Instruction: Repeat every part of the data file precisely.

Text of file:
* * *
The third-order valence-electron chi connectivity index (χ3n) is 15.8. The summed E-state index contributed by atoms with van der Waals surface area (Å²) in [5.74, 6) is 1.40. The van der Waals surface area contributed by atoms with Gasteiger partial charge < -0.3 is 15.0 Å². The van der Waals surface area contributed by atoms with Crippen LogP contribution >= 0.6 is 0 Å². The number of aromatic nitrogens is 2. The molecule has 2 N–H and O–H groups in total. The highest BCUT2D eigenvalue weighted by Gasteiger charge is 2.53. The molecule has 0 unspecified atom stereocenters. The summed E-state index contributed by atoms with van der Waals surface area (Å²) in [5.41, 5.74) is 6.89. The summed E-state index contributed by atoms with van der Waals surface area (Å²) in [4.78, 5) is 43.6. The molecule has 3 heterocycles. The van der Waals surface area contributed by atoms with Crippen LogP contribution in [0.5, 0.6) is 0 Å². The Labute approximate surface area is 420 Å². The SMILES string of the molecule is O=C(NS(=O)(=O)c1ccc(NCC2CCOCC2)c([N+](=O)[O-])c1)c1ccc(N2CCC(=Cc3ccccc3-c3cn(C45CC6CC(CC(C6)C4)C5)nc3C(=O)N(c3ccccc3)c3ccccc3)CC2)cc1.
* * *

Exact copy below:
The third-order valence-electron chi connectivity index (χ3n) is 15.8. The summed E-state index contributed by atoms with van der Waals surface area (Å²) in [5.74, 6) is 1.40. The van der Waals surface area contributed by atoms with Gasteiger partial charge < -0.3 is 15.0 Å². The van der Waals surface area contributed by atoms with Crippen LogP contribution >= 0.6 is 0 Å². The number of aromatic nitrogens is 2. The molecule has 2 N–H and O–H groups in total. The highest BCUT2D eigenvalue weighted by Gasteiger charge is 2.53. The molecule has 0 unspecified atom stereocenters. The summed E-state index contributed by atoms with van der Waals surface area (Å²) in [5.41, 5.74) is 6.89. The summed E-state index contributed by atoms with van der Waals surface area (Å²) in [4.78, 5) is 43.6. The molecule has 3 heterocycles. The van der Waals surface area contributed by atoms with Crippen LogP contribution in [0.5, 0.6) is 0 Å². The Labute approximate surface area is 420 Å². The SMILES string of the molecule is O=C(NS(=O)(=O)c1ccc(NCC2CCOCC2)c([N+](=O)[O-])c1)c1ccc(N2CCC(=Cc3ccccc3-c3cn(C45CC6CC(CC(C6)C4)C5)nc3C(=O)N(c3ccccc3)c3ccccc3)CC2)cc1.